is trying to upset the two term incumbent Jon Bumstead.  Bumstead called cutting funding to schools while cutting taxes on businesses, some of which were already making record profits, “hard choices.”  Balcom is probably the most fiscally conservative of the group of educators running in 2014.  In fact, it wasn’t long ago that Balcom was a Republican.  He is also a pro-life candidate which should help him out in the rural 100th district.  Balcolm currently teaches instrumental music in Hesperia.  If Balcom were elected, he would like to get people in Lansing working together again to solve our issues with funding for schools and roads.  He would also would like to work with businesses to grow the economy.

Ron Mindykowski is running for the State Senate in the 31st District.  The Bay City native, and 29 year teaching veteran, hopes to defeat Senator Mike Green.  Green authored a bill that would expanded concealed carrying into schools.  Governor Snyder vetoed it because it would not allow schools to opt out if they felt it was in the best interest of their students’ safety.  If voters elect Mindykowski, he plans to restore funding to public schools and cut taxes on middle class families.  He would restore common sense to the 31st District.

Robert Kennedy is running for the State House in the 106th District.  Kennedy is the dean of the group with his 38 years of classroom experience.  He also served in the Michigan Army National Guard.  Kennedy is running against incumbent Peter Pettalia.  Pettalia made news when he and two other GOP Representatives had their picture taken with a women’s fashion magazine and Pettalia remarked “don’t say we don’t understand women.” Kennedy is pretty much the complete opposite of Pettalia.  If elected, Kennedy plans to fight for marriage equality and the protection of reproductive rights for women.  Where Pettalia buckled and voted to cut school funding in his first term in the legislature, Kennedy would fight to restore school funding in his first term if elected.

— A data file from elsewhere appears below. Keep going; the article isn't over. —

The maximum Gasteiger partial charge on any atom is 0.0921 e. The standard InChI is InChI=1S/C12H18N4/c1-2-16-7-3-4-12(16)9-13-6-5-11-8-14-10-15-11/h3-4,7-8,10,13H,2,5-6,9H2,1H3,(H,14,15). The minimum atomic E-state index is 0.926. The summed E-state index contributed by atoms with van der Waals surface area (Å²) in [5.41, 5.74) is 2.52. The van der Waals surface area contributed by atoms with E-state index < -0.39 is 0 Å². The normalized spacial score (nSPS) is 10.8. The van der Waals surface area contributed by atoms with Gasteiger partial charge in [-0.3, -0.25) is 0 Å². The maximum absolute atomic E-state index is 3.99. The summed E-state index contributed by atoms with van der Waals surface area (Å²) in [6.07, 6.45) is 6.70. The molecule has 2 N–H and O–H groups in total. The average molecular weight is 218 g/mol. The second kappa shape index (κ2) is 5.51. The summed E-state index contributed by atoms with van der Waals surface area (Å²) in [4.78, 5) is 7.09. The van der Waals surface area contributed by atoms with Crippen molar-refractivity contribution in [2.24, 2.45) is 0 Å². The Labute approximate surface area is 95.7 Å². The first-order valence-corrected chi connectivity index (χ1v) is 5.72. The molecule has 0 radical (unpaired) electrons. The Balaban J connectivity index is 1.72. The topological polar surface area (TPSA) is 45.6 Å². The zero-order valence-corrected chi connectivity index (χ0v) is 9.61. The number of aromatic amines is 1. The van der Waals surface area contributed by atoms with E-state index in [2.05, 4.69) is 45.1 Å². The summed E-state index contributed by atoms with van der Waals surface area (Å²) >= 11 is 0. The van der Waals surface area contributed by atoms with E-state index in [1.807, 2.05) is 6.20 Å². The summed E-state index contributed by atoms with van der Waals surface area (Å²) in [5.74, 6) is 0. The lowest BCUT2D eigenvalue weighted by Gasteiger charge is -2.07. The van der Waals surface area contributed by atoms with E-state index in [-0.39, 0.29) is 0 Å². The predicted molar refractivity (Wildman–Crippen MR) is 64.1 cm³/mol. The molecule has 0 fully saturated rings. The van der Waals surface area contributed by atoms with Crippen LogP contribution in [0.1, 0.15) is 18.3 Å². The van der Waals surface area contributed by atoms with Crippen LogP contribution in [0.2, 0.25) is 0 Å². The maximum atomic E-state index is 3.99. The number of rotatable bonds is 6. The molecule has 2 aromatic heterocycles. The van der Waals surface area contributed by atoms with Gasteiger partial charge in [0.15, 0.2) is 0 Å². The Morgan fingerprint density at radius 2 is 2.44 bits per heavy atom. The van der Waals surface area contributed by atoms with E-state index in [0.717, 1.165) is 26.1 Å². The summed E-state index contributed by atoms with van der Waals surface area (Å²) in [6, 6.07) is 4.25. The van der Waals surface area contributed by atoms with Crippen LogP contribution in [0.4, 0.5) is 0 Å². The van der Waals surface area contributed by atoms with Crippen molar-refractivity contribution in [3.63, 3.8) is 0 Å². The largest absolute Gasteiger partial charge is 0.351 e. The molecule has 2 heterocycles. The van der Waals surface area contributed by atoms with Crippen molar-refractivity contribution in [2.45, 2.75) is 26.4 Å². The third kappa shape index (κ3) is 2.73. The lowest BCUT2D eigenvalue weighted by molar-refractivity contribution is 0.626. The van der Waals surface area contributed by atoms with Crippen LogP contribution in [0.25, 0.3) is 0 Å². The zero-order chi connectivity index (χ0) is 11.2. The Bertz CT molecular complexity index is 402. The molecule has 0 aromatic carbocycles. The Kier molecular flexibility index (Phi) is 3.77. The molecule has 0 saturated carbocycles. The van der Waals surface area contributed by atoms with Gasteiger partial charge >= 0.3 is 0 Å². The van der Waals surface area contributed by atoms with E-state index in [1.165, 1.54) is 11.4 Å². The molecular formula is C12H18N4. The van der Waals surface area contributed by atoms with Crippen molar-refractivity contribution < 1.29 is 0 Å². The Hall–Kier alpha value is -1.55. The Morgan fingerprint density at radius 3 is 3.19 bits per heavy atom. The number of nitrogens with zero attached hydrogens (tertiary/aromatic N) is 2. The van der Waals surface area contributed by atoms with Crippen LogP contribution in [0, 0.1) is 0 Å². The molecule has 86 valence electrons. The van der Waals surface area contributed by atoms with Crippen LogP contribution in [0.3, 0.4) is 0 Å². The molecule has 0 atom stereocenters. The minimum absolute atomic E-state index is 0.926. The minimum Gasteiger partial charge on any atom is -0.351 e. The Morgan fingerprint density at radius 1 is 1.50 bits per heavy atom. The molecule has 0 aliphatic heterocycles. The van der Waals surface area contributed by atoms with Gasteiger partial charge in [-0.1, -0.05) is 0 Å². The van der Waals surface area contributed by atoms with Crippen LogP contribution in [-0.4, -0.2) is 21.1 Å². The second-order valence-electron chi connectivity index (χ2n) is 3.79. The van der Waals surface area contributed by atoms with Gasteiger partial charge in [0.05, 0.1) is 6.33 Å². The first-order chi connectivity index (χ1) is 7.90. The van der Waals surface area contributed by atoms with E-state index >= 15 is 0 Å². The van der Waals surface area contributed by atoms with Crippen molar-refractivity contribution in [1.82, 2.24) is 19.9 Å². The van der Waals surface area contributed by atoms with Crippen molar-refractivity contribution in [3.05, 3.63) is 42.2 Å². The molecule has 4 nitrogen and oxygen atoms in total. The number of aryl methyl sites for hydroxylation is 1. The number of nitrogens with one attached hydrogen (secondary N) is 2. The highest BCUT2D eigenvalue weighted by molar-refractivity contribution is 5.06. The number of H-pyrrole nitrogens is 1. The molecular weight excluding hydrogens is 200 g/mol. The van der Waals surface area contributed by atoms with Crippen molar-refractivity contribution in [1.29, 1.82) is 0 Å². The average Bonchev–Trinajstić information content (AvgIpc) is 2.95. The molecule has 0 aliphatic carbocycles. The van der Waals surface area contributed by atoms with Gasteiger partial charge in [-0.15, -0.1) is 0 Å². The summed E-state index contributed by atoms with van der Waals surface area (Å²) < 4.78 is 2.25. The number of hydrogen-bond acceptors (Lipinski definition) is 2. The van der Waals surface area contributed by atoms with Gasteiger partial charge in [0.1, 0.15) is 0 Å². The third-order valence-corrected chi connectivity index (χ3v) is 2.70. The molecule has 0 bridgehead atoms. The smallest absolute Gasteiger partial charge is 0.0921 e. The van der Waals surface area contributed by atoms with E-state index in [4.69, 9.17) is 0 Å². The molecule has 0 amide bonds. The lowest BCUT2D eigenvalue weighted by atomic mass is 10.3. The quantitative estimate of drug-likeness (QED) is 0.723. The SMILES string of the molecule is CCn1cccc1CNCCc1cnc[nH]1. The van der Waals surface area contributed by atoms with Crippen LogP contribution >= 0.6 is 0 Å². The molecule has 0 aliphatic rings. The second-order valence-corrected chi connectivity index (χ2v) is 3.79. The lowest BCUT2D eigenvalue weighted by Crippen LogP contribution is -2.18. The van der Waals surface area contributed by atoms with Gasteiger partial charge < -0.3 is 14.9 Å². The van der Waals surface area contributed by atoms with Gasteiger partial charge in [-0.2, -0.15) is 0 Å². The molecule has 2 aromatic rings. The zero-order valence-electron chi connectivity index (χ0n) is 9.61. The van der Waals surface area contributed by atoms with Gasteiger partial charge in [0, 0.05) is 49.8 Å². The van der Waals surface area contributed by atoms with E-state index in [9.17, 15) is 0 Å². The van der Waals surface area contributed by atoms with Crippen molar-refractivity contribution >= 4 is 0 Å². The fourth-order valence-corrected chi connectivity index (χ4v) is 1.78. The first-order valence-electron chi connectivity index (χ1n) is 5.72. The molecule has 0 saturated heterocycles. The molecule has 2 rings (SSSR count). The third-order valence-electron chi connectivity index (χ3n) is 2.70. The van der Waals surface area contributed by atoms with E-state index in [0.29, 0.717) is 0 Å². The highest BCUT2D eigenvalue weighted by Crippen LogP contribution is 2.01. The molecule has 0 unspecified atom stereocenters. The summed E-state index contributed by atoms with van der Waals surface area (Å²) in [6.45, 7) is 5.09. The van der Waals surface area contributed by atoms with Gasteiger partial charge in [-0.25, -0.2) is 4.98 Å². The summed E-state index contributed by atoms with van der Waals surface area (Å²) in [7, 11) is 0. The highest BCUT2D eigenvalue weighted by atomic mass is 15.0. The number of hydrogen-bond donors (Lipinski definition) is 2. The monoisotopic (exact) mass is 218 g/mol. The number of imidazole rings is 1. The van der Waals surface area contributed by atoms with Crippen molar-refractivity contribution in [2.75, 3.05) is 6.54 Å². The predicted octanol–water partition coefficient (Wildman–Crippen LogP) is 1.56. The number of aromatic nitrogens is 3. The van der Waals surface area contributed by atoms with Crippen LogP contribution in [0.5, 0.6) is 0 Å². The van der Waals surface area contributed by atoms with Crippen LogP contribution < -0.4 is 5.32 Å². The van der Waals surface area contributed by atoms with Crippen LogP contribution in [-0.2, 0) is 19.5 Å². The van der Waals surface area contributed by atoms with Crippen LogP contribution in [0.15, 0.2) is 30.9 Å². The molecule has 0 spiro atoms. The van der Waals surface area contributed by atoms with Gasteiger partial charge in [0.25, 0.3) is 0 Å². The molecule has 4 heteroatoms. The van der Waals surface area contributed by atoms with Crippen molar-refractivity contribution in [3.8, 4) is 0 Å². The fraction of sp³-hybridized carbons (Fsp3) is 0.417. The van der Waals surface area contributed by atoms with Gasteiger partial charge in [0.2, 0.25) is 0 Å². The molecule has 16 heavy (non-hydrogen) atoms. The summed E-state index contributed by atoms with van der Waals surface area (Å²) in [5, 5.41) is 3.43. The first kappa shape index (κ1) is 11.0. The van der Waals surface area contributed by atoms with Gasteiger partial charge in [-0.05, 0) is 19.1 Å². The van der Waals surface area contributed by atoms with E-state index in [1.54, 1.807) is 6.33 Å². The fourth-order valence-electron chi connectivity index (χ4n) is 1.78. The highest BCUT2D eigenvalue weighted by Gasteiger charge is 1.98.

Bette Pierman is running for the State Senate in the 21st District.  Bette is a retired teacher and has also volunteered for several worthy causes.  Pierman is running against John Proos who has been serving in either the State Senate or the House since 2005.  Proos, a political science major, has spent most of his adult life in politics.  He said in an interview that he has no problem taking money out of the school aid fund to balance the general fund budget.  Pierman would better represent the people of the 21st District because she is more like them.  She told M-Live “I know what it is like to struggle to make ends meet. I know what it is like to be unemployed. I know first-hand what it is like to experience age discrimination while searching for a job.”  She also knows how important education is and has made it clear that she would put students first, unlike John Proos.